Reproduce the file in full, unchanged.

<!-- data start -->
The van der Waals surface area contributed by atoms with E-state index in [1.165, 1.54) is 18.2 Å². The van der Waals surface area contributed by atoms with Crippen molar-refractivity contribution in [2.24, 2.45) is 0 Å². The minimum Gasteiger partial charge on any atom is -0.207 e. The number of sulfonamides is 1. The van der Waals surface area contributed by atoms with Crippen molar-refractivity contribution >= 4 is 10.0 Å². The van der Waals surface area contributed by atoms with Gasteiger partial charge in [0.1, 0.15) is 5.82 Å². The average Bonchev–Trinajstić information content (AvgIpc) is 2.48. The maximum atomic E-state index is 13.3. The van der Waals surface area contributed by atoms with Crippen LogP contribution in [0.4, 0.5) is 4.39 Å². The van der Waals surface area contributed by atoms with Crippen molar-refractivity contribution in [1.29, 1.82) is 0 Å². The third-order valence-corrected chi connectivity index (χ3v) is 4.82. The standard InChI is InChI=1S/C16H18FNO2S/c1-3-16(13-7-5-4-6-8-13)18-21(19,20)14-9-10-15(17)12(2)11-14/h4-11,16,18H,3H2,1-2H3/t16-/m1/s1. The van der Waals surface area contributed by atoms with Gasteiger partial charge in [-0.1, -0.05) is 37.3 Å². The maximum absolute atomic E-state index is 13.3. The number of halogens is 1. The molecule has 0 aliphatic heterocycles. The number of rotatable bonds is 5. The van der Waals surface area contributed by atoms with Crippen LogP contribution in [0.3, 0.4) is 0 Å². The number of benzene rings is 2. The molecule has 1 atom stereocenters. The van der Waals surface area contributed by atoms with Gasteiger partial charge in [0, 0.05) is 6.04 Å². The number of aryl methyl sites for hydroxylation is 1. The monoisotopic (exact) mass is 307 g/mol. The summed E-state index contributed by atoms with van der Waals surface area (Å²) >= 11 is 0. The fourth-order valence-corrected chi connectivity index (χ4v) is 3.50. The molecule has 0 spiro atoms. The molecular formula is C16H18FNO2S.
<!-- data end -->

The van der Waals surface area contributed by atoms with E-state index in [1.165, 1.54) is 18.2 Å². The van der Waals surface area contributed by atoms with Crippen molar-refractivity contribution in [2.24, 2.45) is 0 Å². The minimum Gasteiger partial charge on any atom is -0.207 e. The number of sulfonamides is 1. The van der Waals surface area contributed by atoms with Crippen molar-refractivity contribution >= 4 is 10.0 Å². The van der Waals surface area contributed by atoms with Gasteiger partial charge in [0.1, 0.15) is 5.82 Å². The average Bonchev–Trinajstić information content (AvgIpc) is 2.48. The maximum atomic E-state index is 13.3. The van der Waals surface area contributed by atoms with Crippen LogP contribution in [0.4, 0.5) is 4.39 Å². The van der Waals surface area contributed by atoms with Crippen molar-refractivity contribution in [1.29, 1.82) is 0 Å². The third-order valence-corrected chi connectivity index (χ3v) is 4.82. The standard InChI is InChI=1S/C16H18FNO2S/c1-3-16(13-7-5-4-6-8-13)18-21(19,20)14-9-10-15(17)12(2)11-14/h4-11,16,18H,3H2,1-2H3/t16-/m1/s1. The van der Waals surface area contributed by atoms with Gasteiger partial charge in [-0.1, -0.05) is 37.3 Å². The maximum absolute atomic E-state index is 13.3. The number of halogens is 1. The molecule has 0 aliphatic heterocycles. The number of rotatable bonds is 5. The van der Waals surface area contributed by atoms with Crippen LogP contribution in [0.3, 0.4) is 0 Å². The number of benzene rings is 2. The molecule has 1 atom stereocenters. The van der Waals surface area contributed by atoms with Gasteiger partial charge in [0, 0.05) is 6.04 Å². The number of aryl methyl sites for hydroxylation is 1. The monoisotopic (exact) mass is 307 g/mol. The summed E-state index contributed by atoms with van der Waals surface area (Å²) >= 11 is 0. The fourth-order valence-corrected chi connectivity index (χ4v) is 3.50. The molecule has 0 spiro atoms. The molecular formula is C16H18FNO2S.